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How to build a backyard hockey rink

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11-27-2011, 07:06 PM
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HowToHockey
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How to build a backyard hockey rink

I thought that it would be nice to have a go-to guide for building a backyard rink. Joe from backyard-hockey.com was nice enough to write a detailed post about building a rink from scratch. I posted the article on my site along with a few of the best videos on youtube I could find. Here is Joe's top ten list, the full article is linked below

MEASURE YOUR SLOPE FIRST! People who say ďmy yard is pretty flat, I donít need to measureĒ are the same ones who end up with water gushing over the boards in their deep end while their liner flaps in the wind at the other end. Check your slope and know for sure where your water line will be when you fill. This is the single most important step to building a rink

When planning the location of my customerís rinks, these are the four things I look for: a flat spot near the house, near an outdoor water source, not over the septic or leach field, and a place with adequate outdoor lighting (or the ability to add it).

Donít skimp on your bracing. Iíve seen pictures of thousands of rinks. Iíve never once said ďwow, they really could have saved $50 by using less bracingĒ. Brace your rink to withstand nuclear fallout and never worry about a catastrophic failure.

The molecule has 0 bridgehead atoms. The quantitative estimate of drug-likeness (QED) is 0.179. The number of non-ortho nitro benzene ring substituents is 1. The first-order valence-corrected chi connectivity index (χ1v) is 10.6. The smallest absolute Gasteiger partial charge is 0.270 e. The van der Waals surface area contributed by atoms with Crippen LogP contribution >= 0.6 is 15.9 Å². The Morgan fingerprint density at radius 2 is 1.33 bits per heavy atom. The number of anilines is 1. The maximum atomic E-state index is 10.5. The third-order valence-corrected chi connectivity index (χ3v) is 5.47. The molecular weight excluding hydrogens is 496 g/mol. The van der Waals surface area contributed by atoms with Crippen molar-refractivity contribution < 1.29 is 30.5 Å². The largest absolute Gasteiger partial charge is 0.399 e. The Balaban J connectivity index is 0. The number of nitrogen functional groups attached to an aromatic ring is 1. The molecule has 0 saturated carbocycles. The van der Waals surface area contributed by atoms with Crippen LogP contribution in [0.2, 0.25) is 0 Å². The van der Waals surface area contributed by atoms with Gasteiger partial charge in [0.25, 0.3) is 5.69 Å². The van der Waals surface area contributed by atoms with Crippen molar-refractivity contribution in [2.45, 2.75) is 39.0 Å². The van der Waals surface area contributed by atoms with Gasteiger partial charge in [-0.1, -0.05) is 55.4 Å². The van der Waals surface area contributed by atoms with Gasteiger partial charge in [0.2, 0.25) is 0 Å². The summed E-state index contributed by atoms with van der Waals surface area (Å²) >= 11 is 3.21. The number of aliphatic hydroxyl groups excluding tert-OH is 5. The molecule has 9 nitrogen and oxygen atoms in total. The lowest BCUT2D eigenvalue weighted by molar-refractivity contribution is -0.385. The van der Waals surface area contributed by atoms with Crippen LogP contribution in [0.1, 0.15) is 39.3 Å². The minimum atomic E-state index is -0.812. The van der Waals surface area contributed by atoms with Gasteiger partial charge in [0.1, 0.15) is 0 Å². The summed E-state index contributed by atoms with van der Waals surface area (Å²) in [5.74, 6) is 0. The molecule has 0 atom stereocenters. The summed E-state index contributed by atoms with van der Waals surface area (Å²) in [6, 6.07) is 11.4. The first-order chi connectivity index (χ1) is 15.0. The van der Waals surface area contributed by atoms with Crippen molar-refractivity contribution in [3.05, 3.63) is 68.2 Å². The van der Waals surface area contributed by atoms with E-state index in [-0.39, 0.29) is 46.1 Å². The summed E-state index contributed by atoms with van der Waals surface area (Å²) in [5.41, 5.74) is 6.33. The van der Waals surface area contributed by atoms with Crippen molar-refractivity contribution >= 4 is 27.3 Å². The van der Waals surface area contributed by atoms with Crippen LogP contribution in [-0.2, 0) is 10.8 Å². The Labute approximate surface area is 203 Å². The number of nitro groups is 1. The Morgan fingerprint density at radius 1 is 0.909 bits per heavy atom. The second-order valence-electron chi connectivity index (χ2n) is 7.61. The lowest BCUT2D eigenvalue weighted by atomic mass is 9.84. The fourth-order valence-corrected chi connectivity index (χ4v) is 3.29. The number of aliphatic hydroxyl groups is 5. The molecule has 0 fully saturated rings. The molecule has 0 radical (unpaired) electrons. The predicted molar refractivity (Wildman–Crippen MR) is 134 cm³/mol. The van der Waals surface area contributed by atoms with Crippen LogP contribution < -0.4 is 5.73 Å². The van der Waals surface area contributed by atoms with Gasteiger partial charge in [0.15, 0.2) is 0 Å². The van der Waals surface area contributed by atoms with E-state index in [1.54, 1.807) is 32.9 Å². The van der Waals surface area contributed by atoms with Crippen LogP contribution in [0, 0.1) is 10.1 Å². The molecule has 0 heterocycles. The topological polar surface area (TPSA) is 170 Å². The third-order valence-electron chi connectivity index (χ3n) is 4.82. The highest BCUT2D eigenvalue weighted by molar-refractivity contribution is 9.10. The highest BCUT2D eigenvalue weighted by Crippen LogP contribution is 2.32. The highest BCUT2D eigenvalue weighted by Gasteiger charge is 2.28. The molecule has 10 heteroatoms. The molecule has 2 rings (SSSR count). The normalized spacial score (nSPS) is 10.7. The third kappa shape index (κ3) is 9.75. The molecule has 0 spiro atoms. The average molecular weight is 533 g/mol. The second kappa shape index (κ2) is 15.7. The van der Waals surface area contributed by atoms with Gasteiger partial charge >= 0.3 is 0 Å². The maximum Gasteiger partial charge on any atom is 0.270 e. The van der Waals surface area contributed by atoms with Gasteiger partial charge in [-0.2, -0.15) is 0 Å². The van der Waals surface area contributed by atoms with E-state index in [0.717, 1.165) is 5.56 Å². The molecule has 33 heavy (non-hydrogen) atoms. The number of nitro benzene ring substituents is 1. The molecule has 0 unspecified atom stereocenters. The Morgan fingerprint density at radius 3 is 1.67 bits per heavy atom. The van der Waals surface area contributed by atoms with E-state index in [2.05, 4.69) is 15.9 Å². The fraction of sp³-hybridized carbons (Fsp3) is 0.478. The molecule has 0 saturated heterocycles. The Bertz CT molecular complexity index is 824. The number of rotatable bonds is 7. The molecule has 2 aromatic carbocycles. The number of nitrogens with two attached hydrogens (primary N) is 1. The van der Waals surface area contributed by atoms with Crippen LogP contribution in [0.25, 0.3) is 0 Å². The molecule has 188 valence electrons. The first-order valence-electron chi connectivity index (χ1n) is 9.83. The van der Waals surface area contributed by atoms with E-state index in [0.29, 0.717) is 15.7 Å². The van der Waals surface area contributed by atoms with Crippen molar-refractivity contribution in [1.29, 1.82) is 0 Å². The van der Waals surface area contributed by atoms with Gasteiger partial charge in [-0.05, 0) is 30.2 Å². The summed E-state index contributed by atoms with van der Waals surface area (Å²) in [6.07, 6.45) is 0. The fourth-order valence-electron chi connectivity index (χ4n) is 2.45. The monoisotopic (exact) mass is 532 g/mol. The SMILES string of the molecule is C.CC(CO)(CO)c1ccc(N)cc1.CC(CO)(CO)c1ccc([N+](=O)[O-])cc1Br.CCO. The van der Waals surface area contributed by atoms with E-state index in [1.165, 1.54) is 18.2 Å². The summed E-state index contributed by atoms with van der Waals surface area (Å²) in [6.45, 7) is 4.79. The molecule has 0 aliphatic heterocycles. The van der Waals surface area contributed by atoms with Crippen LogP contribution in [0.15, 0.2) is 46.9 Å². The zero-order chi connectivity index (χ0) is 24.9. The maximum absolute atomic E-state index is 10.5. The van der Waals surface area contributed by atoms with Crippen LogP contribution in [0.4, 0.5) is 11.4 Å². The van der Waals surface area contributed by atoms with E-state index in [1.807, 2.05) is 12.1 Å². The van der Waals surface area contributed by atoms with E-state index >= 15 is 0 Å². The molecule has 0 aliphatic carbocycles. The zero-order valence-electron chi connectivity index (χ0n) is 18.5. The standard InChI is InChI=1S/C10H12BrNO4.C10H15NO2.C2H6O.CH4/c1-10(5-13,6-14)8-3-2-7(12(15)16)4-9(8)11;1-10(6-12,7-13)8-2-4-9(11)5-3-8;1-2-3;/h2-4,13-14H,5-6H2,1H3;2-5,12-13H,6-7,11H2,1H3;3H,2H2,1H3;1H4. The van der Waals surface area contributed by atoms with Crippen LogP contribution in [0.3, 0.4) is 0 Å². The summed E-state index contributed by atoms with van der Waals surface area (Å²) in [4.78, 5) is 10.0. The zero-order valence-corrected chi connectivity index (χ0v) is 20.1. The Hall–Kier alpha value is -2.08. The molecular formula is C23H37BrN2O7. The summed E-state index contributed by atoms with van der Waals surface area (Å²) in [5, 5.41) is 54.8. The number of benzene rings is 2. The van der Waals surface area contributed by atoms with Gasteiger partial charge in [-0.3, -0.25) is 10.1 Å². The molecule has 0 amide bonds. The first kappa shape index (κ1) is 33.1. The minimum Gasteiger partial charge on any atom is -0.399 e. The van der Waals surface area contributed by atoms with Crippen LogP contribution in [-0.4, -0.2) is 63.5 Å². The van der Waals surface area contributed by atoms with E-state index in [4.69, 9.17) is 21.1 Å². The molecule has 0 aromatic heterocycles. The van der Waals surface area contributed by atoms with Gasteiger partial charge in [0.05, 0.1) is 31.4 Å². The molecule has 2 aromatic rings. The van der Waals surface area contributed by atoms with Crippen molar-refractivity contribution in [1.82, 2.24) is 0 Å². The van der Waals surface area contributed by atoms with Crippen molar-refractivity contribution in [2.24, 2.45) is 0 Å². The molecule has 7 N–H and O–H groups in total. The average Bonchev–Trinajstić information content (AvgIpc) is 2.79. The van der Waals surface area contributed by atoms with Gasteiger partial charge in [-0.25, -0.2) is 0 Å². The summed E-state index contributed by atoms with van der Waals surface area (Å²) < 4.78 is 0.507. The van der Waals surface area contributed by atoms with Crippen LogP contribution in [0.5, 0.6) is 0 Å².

Donít put your liner down until youíre about to fill, and donít fill until youíre staring at below-freezing daytime temps (colder at night) for the next week. If you put your liner down and fill too early, you risk punctures from tree limbs and adventurous animals bathing themselves in your pond.

Fill all at once, and use a water delivery service if you can spare the couple hundred bucks. Donít try to fill in layers because you could jeopardize your liner. If you put down one inch of ice first, then try to fill again, the new water will bore a hole in your ice and fill from the bottom up. This will push up that first layer of ice, which could damage your liner. Avoid this by filling all at once.

If you notice a hole while filling, hurry up and patch it. Acoustic sealant, roofing tar, and Nicerink patch tape work best. If youíve planned it right and itís cold as hell out, the top layer will freeze quickly. Get your patching material in there before it does, or else youíll have to punch through the ice to get down to the liner.

To get the best ice surface, think like a Zamboni. The Zamboni sweeps and collects the snow first ó youíll do this with a shovel, snowblower, broom, or squeegee. Then the Zamboni lays down a layer of hot water. For your rink, use a homemade homeboni (like this one) or the NiceIce resurfacer from Nicerink. Hot water is best, but cold water works great too. Unlike your initial fill, your goal when resurfacing is several thin layers. And donít forget to bring your hose and resurfacer inside after youíre done.

Make sure you have adequate lighting around the rink. You may not think youíre going to skate much at night (particularly if your kids are young), but youíll need the light to do your rink maintenance. Itís colder at night, making it the best time to resurface.

Snowstorms are inevitable. Do your best to keep the rink clear. Waiting until the storm is over is ok, but get to the rink quickly. The snow acts as an insulator and actually bonds to the ice. This can ruin your surface if left along long enough. You can get it back with several floods, but itís a pain. Best to shovel early and often.

You wonít damage your grass if you get your liner up early. As soon as the ice melts in the spring, drain it using either a submersible pump or a simple siphon. Once itís empty, cut the liner up into strips and dispose of it. Then get a new one the following year and start all over again!

Full article here - how to build a backyard hockey rink

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